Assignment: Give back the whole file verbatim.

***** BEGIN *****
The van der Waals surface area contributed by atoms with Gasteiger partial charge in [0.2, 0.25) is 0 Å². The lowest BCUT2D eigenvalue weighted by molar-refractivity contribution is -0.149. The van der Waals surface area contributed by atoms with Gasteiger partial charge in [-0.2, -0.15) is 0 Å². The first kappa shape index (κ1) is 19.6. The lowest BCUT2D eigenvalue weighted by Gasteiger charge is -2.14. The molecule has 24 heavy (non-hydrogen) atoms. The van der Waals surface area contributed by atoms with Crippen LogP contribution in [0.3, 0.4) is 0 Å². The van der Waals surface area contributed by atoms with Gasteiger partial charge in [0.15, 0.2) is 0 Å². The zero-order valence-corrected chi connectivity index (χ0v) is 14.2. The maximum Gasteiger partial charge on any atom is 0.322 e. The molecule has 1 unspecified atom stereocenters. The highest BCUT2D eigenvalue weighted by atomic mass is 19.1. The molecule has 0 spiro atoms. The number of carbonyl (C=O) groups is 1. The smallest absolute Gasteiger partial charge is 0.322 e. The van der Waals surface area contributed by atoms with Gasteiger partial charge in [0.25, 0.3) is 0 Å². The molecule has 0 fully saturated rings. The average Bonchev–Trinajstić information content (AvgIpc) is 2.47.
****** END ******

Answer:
The van der Waals surface area contributed by atoms with Gasteiger partial charge in [0.2, 0.25) is 0 Å². The lowest BCUT2D eigenvalue weighted by molar-refractivity contribution is -0.149. The van der Waals surface area contributed by atoms with Gasteiger partial charge in [-0.2, -0.15) is 0 Å². The first kappa shape index (κ1) is 19.6. The lowest BCUT2D eigenvalue weighted by Gasteiger charge is -2.14. The molecule has 24 heavy (non-hydrogen) atoms. The van der Waals surface area contributed by atoms with Crippen LogP contribution in [0.3, 0.4) is 0 Å². The van der Waals surface area contributed by atoms with Gasteiger partial charge in [0.15, 0.2) is 0 Å². The zero-order valence-corrected chi connectivity index (χ0v) is 14.2. The maximum Gasteiger partial charge on any atom is 0.322 e. The molecule has 1 unspecified atom stereocenters. The highest BCUT2D eigenvalue weighted by atomic mass is 19.1. The molecule has 0 spiro atoms. The number of carbonyl (C=O) groups is 1. The smallest absolute Gasteiger partial charge is 0.322 e. The van der Waals surface area contributed by atoms with Gasteiger partial charge in [0.25, 0.3) is 0 Å². The molecule has 0 fully saturated rings. The average Bonchev–Trinajstić information content (AvgIpc) is 2.47.